By TODD STACY, Alabama Daily News
MONTGOMERY, Ala. – ZF Chassis Systems of Tuscaloosa, Milo’s Tea of Birmingham, and OnPoint Manufacturing of Florence were named the state Manufacturers of the Year by the Business Council of Alabama and the Alabama Technology Network.
ZF won in the large business category. The company employs 484 workers and supplies Mercedes-Benz U.S. with axle systems for the C-class sedans.
Milo’s Tea won in the medium category. It employs 194 workers who make the popular store-bought iced tea.
OnPoint won in the small category. It employs 25 workers who design, craft, and distribute custom-made clothing.
Each year, the Business Council of Alabama and the Alabama Technology Network honor small, medium, and large-sized companies that demonstrate superior performance in manufacturing. The winners are chosen by a panel of industry leaders and finalists are invited to downtown Montgomery for a lunch event with state dignitaries.
This year’s keynote address was given by Lt. Gov. Will Ainsworth, who shared with the crowd that his father’s company, Progress Rail of Birmingham, was named Manufacture of the Year in 2001.
“I was in college then, but remember how much that honor meant to him and his employees,” Ainsworth said. Manufacturing plays an important role in our state’s economy, and one of my top focuses as lieutenant governor is maximizing our workforce development efforts so companies can grow and thrive here.”
Flanked by several of his employees, ZF Plant Manager Brad Newman accepted the award saying the company’s culture allows workers to make a difference in the community.
“I want to thank the Business Council and the Alabama Technology Network, everyone involved in this event,” Newman said. “But mostly I want to thank my team. Without a doubt it is the strongest, most capable workforce I’ve ever had the opportunity to serve as a leader. We want to be a good supplier, but we also want to make a difference in our community. This team has been doing things in workforce development that weren’t heard of five years ago, and they are the reason we’ve been able to make a difference for people who otherwise might not have a shot.”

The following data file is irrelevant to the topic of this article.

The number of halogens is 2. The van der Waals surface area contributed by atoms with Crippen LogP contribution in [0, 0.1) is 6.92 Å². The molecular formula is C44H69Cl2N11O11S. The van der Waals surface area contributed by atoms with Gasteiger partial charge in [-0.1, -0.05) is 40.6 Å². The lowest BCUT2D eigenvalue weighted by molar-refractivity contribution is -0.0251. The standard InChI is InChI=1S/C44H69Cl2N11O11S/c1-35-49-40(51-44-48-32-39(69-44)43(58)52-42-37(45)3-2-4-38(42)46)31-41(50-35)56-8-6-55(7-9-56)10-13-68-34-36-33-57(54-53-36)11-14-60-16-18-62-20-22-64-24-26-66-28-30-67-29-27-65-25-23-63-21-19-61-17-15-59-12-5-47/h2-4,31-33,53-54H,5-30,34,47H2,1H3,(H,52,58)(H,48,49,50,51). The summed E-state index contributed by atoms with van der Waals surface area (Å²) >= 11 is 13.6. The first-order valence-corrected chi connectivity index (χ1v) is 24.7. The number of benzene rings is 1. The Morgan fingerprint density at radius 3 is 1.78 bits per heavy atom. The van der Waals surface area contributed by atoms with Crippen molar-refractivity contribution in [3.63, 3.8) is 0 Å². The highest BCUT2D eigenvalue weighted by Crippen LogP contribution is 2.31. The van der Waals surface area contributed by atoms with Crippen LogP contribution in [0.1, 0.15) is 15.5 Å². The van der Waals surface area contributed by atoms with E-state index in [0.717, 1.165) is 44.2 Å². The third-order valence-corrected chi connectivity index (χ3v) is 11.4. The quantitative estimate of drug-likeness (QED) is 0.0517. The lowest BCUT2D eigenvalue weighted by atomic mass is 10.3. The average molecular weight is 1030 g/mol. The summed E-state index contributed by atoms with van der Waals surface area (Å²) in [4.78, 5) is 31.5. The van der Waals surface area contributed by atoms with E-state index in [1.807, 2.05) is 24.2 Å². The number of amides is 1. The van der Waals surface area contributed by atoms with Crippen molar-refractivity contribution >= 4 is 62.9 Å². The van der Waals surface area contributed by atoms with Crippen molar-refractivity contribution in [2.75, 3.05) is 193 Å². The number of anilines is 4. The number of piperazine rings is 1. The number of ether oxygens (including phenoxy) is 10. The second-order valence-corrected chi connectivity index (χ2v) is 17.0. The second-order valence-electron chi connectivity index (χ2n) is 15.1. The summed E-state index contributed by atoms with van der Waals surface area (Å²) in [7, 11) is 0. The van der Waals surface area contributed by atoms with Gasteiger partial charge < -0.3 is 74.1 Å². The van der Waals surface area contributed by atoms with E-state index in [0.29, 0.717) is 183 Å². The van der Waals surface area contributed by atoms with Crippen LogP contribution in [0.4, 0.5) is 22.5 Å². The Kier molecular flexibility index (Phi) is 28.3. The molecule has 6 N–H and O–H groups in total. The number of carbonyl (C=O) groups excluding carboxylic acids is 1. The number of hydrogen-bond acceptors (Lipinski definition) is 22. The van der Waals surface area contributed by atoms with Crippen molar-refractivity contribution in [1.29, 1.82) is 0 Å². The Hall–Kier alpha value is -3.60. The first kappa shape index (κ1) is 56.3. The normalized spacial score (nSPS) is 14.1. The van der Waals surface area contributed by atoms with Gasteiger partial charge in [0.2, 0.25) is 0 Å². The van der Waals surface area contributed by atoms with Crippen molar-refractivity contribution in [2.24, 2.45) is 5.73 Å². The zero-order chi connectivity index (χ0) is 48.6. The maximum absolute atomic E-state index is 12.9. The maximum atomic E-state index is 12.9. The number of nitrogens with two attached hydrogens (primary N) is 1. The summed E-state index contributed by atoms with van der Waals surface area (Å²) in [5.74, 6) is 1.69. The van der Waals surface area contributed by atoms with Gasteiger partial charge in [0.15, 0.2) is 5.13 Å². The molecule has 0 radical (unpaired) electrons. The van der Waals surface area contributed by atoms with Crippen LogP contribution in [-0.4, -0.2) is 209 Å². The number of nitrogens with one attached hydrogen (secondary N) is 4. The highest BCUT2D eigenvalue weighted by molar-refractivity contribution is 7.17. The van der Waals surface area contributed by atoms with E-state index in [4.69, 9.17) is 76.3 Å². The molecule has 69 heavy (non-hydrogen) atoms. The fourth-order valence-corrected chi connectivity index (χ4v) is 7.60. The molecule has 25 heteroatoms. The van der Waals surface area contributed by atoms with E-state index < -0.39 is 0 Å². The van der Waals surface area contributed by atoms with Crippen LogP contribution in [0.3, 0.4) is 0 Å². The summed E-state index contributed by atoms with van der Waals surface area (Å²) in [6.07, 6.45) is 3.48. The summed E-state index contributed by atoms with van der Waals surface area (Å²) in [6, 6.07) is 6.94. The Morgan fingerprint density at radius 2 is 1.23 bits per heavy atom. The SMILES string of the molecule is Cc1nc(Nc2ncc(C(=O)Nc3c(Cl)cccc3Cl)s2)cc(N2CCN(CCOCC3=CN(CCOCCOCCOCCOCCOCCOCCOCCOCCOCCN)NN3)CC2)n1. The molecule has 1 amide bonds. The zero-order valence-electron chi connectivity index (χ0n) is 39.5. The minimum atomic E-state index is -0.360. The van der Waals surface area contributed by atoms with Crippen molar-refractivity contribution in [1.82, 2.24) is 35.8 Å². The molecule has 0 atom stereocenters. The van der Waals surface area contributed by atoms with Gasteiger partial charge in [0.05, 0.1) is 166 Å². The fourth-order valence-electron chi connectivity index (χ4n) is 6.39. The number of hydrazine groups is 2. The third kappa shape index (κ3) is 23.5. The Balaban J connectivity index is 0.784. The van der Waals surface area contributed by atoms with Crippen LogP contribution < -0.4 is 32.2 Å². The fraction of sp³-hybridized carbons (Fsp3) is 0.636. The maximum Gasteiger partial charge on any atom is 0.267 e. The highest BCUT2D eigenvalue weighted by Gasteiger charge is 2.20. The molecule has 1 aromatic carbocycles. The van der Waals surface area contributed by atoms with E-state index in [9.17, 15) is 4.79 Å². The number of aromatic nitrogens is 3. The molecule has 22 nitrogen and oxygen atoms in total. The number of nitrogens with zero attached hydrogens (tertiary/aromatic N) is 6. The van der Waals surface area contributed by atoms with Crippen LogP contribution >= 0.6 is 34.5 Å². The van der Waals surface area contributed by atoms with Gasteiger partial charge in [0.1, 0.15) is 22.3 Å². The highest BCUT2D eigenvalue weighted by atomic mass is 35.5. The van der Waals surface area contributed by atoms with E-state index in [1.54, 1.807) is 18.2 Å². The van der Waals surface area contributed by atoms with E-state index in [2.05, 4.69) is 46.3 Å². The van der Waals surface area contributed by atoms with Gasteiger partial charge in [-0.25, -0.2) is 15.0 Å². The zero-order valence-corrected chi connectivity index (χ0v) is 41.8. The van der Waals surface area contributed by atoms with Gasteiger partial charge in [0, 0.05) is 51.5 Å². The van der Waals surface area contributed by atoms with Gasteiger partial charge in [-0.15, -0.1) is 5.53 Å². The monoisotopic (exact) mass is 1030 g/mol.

Milo’s Tea CEO Tricia Wallwork also bragged on the company’s employees.
“We may have the best products, but if we don’t have the best people, we will not succeed,” she said. “Most people in our state know our brand, but they might not know a lot about our company. One thing that makes us special is our culture of innovation.”
OnPoint CEO Taylor Best spoke of the company’s growth.
“On behalf of OnPoint, we want to thank the BCA and ATN and all the sponsors for this award,” Best said. “We are very proud of what we accomplish in Florence, Alabama, being able to couple the technology with the workforce.
“Five years ago we manufacturing only one brand of clothing, and now there are over 40 brands we work with worldwide. So we’ve really been able to focus on the efficiency and sustainability aspects of on-demand apparel.”
The Business Council of Alabama is a governmental affairs organization that advocates on behalf of its member companies for business-friendly policies in the state legislature.
Katie Boyd Britt, president and CEO of the Business Council, said the awards a chance to “shine a spotlight on manufacturing excellence and to give those who have invested in Alabama the acknowledgment and promotion they deserve.
“Quite simply, this is an opportunity for the business community to say, ‘job well done!’ to some of Alabama’s most successful industries.”